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Rear View Cameras

Using a rear view camera system with a trailer caravan.

Published in Practical Caravan Readers Workshop February 2010

 

Rear view camera systems are common on large motor homes but not often seen on trailer caravan outfits.

With a rear view camera installed, rear vision is greatly improved, this is particularly marked in dense traffic where vehicles close behind would be invisible in wing mirrors. The two photos taken when halted at traffic lights show rear vision both on the screen and in the mirrors.

 
 


Lane changes are much safer, as is pulling in after overtaking. Hitching up or pitching is also easier and the partner doesn’t need the lungs of a sergeant major to tell one that the brake lights are working or “mind that tree”. It is however not a legal substitute for mirrors and for distance I find the image too small to rely on.


The system can be either wired or wireless, but wireless systems can be prone to spasmodic interference and wired is more reliable. A kit comprising Camera, Monitor and cable can set you back around £300 according to spec but it might be possible for the more technically inclined to get the individual components cheaper. When buying its important to check that the monitor can be switched to “mirror” as without this the image of cars appearing to pass on the nearside is most disconcerting even dangerous.

 

Fitting a wired system presents the following issues for the DIY caravaner.

  • Mounting the camera at the rear of the outfit.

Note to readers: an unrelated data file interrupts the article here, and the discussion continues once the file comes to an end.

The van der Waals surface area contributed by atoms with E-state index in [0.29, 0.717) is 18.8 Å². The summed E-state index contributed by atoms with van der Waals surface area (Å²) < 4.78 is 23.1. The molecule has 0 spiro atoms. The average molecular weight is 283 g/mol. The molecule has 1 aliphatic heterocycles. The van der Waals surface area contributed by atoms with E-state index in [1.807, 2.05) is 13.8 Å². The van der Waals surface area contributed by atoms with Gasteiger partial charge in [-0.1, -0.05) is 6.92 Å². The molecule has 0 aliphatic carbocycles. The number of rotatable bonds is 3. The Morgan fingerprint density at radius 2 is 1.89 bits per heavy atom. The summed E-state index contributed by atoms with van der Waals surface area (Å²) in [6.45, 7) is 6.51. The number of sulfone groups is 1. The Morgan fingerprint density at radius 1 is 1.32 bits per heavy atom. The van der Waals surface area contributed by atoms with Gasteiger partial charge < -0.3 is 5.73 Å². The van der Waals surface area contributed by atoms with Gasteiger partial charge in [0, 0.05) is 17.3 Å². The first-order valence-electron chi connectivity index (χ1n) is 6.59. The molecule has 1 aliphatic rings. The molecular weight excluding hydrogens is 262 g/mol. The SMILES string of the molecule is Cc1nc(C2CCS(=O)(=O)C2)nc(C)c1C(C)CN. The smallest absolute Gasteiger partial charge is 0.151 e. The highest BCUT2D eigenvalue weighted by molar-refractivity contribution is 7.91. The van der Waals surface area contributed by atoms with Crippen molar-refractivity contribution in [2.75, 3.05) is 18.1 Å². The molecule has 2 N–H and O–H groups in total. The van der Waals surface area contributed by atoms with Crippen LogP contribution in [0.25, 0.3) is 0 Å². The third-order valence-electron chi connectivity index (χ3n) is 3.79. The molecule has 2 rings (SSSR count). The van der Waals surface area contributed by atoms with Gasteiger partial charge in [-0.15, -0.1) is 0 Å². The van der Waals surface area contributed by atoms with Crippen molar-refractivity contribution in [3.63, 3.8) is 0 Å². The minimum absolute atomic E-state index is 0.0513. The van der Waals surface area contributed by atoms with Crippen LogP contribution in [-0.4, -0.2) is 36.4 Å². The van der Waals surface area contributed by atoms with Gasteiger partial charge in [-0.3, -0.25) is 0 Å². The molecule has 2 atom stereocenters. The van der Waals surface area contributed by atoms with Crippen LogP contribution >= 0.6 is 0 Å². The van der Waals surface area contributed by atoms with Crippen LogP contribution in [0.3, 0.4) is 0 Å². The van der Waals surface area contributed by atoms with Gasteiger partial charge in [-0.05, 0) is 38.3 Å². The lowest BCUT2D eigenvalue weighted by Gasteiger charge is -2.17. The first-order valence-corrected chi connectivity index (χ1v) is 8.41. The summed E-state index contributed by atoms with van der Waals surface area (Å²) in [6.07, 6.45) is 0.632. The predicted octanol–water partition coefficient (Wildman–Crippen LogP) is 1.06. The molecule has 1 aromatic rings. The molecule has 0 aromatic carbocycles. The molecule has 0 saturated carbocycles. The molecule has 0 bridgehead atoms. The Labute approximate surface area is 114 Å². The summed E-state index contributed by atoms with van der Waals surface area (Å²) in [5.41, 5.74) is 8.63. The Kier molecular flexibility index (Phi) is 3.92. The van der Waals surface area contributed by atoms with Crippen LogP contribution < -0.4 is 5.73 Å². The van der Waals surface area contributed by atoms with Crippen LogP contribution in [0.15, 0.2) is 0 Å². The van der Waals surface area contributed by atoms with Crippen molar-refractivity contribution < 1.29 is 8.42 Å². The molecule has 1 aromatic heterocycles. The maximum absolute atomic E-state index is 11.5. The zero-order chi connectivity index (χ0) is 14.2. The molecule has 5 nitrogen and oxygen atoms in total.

• Connecting the car and caravan CCTV cables together.
  • Powering the system and mounting the monitor on the dash.

 

 

Mounting on the rear of the caravan

Cameras are usually supplied with a bracket intended to be screwed to the van, but as there are already enough ways for water to enter or warranties to void, it’s worth applying some ingenuity to avoid drilling.   I currently mount mine outside on a rear bike rack and pass the cable through the window, but not too many vans have this facility and a good alternative is to mount one inside the van looking through the window. A method I have used is to attach the camera to some sort of mount (I use a strong plastic box) and clamp this to a work surface in the washroom with large spring clips. This has the advantage of being out of the weather, but at times heavy rain or spray will obscure the view.

 

 
 


Note

Since this article was published we have changed the caravan and now own a Lunar Clubman without facility for a bike rack and without a rear window. I am now mounting the camera on the roof using a modified mobile phone suction mount and passing the cable through a skylight.

 
 

Connecting the system

Most kits will come with 18 meters of cable that should be enough to run the length of the outfit. This will need to be broken at the tow bar and reconnected with a plug and socket, an additional 12N.or 12S can be used for this. It is important to cut the cable in the right place the cable is not cheap if a mistake is made.

After threading the cable from the rear end of the caravan, through or under the van, strip the end and couple the individual wires to the 12N plug and those from the car to the socket in much the same way as normal towing electrics. They are colour coded and provided the same wiring pattern is used in the socket there should be no problem. Threading the cable through both car and van is tedious but it’s worth spending the time to lose the cable behind trim or under carpets for the finished result.

   
 
 
 

At the Dashboard

A mount will usually come with the monitor but again a little ingenuity will avoid drilling or disfiguring car trim with adhesives. Part of the mount can be used in conjunction with a suction mounted mobile phone holder.

Power for the monitor come from the cigarette lighter and no separate supply is needed for the camera.

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